Music For Cleaning Your Apartment

Music For Cleaning Your Apartment

The last few days have been pretty alright. Not too much going on, a little downtime to clean and just relax (oh, and recover from the John Till/Chicago Farmer/Old Shoe New Year's Eve show, which was a doozy). To that end, as I was cleaning up and doing dishes and whatnot, I decided to try out a bunch of music that I hadn't heard before, or had dismissed previously when my tastes were a little less developed. In any case, here's what I found!

1. Bluetech - Rainforest Reverberation

I've been more into downtempo electronic music lately; I find it to be soothing and good for downtime. Having said that, I still don't know a ton about the genre. My brother recommended Bluetech, and I had heard that name before, so I gave it a shot. Based on the awesome album art, I went with Rainforest Reverberation. Very glad I did. The whole album has a very dense feeling of growth underneath all the shimmering synths, surprisingly light, melodic bass, and lush harmonies (I often hesitate to use the word "lush" when discussing music, but this is one time where it really is the perfect descriptor). The themes of conservation, growth, and the cycle of seed/plant/tree/seed are very calming and excellent for reading or quiet time curled up on the couch. Definitely one you want to listen to start to finish to get the full effect.

2. The Sea and Cake - Nassau

The Sea and Cake (incidentally, the band's name was taken from a misinterpretation of someone saying "the C in cake") are what happens when 90s indie meets lo-fi fuzz-jazz. Their 1995 album Nassau is where I chose to dig in (they have something like nine albums, not counting appearances and EPs, etc.). Nothing too crazy here, but the music is interesting nonetheless. The bare production style really lends itself to the flitting little guitar and piano melodies, while the drums are just barely making themselves known underneath. Vocals take the backseat here, as the album builds an atmosphere with just the slightest degree of tension, as the guitar parts occasionally refuse to resolve the way the ear wants them too, holding out until the very end to give the listener a better payoff. Very loose feel to the whole album, almost improv, and there is clearly room for some of that, but it's not jam band music, I wouldn't say. Just some cool music to chill out to.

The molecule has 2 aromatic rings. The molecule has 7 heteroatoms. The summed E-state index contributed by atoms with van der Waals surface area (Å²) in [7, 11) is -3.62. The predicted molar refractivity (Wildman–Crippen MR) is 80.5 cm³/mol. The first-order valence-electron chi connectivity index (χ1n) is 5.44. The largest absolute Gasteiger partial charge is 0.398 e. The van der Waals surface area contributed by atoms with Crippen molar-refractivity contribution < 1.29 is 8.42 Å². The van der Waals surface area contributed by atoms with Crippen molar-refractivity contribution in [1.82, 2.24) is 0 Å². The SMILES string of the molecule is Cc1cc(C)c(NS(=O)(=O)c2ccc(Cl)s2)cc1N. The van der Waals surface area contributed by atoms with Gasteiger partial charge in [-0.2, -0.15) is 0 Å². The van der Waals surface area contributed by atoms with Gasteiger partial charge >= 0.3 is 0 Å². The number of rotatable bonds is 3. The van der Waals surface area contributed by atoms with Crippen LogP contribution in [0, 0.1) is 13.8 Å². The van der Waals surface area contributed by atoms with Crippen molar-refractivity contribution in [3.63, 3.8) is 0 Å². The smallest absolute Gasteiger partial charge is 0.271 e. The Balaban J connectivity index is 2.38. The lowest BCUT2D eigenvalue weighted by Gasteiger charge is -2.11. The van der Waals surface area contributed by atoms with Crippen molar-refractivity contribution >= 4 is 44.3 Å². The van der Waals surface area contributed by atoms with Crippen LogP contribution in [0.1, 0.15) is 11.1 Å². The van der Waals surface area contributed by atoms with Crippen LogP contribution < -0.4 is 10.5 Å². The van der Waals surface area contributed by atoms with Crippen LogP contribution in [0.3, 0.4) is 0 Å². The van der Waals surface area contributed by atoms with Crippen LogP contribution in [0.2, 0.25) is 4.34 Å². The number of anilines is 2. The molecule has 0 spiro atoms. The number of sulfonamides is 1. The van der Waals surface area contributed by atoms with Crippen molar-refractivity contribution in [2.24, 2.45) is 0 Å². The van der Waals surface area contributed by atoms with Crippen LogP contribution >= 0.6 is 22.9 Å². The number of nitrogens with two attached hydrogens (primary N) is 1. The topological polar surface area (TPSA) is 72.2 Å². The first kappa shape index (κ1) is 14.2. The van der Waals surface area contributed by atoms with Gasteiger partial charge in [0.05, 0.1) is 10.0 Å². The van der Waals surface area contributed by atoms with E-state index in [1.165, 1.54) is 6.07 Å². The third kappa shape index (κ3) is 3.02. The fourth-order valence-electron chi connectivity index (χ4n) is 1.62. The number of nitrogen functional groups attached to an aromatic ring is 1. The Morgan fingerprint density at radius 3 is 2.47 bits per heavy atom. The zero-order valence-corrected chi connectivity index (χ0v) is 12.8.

3. Phosphorescent - Here's to Taking it Easy

Atlanta-born, Brooklyn-based songwriter Phosphorescent (real name Matthew Houck) has created a singular type of indie/hippie/mainstream/artistic music. His broad experience writing music is evident in the layered horn sections, inescapable piano grooves, mournful-but-not-quite-sad vocals, and laid-back subject matter. At just nine songs long, Here's to Taking it Easy is the perfect album for getting ready in the morning. Bright, cheery songs juxtaposed against moody vocals that glorify the chill times in life, where maybe everything won't be so bad if we just stop for a minute. The acoustic guitar lines are beautifully played just where they are needed, only to recede into the background so another instrument can shine. At the end of this album, that's what I really noticed: every time one melody ends, another begins. They run parallel to each other, they weave in and out, but they all wind up together at the finish line.

4. John Zorn - The True Discoveries of Witches and Demons

This isn't the first time John Zorn has shown up in one of my columns. His 2009 album O'o is one of my personal favorite albums of all time. So when I heard he had a brand new album out with a new outfit (including organ virtuoso John Medeski), I jumped on it. I expected it to be totally different, but I did not expect it to be what it was. Zorn is an accomplished composer and multi-instrumentalist, but I did not expect the sort of jagged, cliff-running, breakneck stop-and-go jam-metal that is The True Discoveries of Witches and Demons. Sizzling organ jumps all over the place while blastbeat drums and chugging guitars and bass all coalesce into a surprisingly coherent mess. It's an insane album, start to finish. I said "Whoa" more times during this album than I have in a very long time, if that counts for anything.

5. Phish - The Siket Disc

Long-time Phish fans will already know about this one, but it's so good I'm going to talk about it anyway. Back in late 1999, the Phish from Vermont went into a studio in NYC and recorded a live instrumental album with engineer John Siket, for whom the disc is named. The result is simply one of the most unique albums in Phish's catalogue, and bassist Mike Gordon has stated in interviews before that The Siket Disc is the only time the members of Phish have listened to their own music while on the road. The music is essentially the middle of a deep, type-II Phish jam: ambient, instrumental, ethereal, soaring, dark, grumbling, shifting, hypnotic, and above all, unpredictable. Fan favorite "What's the Use?" has its origins here (incidentally, "What's the Use?" has seen a dramatic upswing in occurrence in Phish's last few shows. It really is a great song). Another short album at just 35 minutes, The Siket Disc seems like it's over just when it gets started. But that just means you'll have to listen to it again, and oh, will you want to.

As always, I sincerely hope that you find something here that excites you and you listen to over and over again the way I do. A lot of relaxing stuff here, with the exception of the John Zorn album. So next time you're at home, just taking it easy, throw some of these on. I think you'll enjoy them.


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MozellRomans wrote on January 18, 2016 at 7:01 am

I'll try to listen one of those. Thanks for the share. :)